Andrew N. Farnese, Esquire personifies all that is noble, virtuous and heroic in twentieth century American life. His career is a testament to his commitment to professional and business excellence, public service and, most importantly, his faith, his family and his heritage. He has set the standard for achievement.
Mr. Farnese’s distinguished career commenced with his degrees from Temple University (1927) and Temple University Law School (1940) following his graduation from Southern High School. He soon established himself as an outstanding attorney and counselor. Although his lawyer skills were in great demand from major clients, he always found time to serve the needs of the most humble client, including many Italian immigrants. His successful law practice soon attracted the attention of the corporate community. This led to the founding of Lincoln National Bank with Richardson Dilworth to the presidency of the Pfeiffer Foundation and General Compost Corp. to a directorship with Colonial Penn Life Insurance Company and to the founding of William Penn Bank.
Throughout his career, he never ignored his call of public service, first, the call to military service as an Army Ordinance Officer in World War 11. Later, he served as Special Deputy Attorney General for the Commonwealth of Pennsylvania, followed by a term as Chairman of the Philadelphia Gas Works. He was again called to duty to serve as a member and Vice President of the Board of Education of the City of Philadelphia.
Notwithstanding the tremendous demands of his professional and public business career and public serve, Andrew Farnese gave generously of his time and resources to worthy charitable and civic causes. He pioneered the creation of housing for the elderly with the founding of Casa Fermi, on Lombard Street in Philadelphia, in 1964, the first ever HUD sponsored housing in the city. He was an outspoken advocate on behalf of the city’s senior citizens whom he called “the true aristocracy of our country.” Three years ago, Casa Fermi was renamed Casa Farnese in his honor.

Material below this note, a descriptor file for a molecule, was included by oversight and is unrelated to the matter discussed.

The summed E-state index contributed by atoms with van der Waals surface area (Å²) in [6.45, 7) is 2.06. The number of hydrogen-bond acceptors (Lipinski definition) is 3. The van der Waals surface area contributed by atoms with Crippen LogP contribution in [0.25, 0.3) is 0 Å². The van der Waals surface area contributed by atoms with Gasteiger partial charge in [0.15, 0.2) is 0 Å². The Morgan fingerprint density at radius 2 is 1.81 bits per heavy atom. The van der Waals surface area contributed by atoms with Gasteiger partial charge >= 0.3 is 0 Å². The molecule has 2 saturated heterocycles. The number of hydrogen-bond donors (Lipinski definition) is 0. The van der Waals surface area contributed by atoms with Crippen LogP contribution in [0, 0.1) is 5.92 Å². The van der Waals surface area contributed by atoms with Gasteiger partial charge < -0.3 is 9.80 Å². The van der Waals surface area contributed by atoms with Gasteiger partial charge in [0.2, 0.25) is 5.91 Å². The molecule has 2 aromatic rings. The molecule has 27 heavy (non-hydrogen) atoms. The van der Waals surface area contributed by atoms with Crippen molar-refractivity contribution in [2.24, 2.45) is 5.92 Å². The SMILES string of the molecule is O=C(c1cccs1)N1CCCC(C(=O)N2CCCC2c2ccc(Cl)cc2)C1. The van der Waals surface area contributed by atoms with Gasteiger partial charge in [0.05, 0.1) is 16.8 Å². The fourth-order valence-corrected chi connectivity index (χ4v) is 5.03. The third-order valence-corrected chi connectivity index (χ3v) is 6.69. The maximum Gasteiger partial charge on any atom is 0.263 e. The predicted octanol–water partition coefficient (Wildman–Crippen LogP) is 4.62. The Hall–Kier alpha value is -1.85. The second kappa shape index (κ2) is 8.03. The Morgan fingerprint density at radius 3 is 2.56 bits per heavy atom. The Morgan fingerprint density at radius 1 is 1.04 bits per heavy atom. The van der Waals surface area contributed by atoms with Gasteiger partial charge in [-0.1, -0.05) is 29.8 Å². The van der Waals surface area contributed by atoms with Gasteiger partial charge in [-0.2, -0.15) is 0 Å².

His interests also included the advancement of education, Italian language and culture and the arts. For his efforts in these endeavors, he received numerous awards, decorations and honors, including the Papal Decoration of the Lateran Cross-First Class, the decoration of the Grand Ufficiale, Republic of Italy and the Purple Astor Award, Order Sons of Italy in America.
Andrew Farnese enriched the community. His vision, dedication and passion for life distinguished him as “the First Man” in Philadelphia. The inaugural Farnese Symposium on Aging honors his vision and innovative thinking on behalf of the aged and seeks to provide a forum to address the challenges of aging in our community.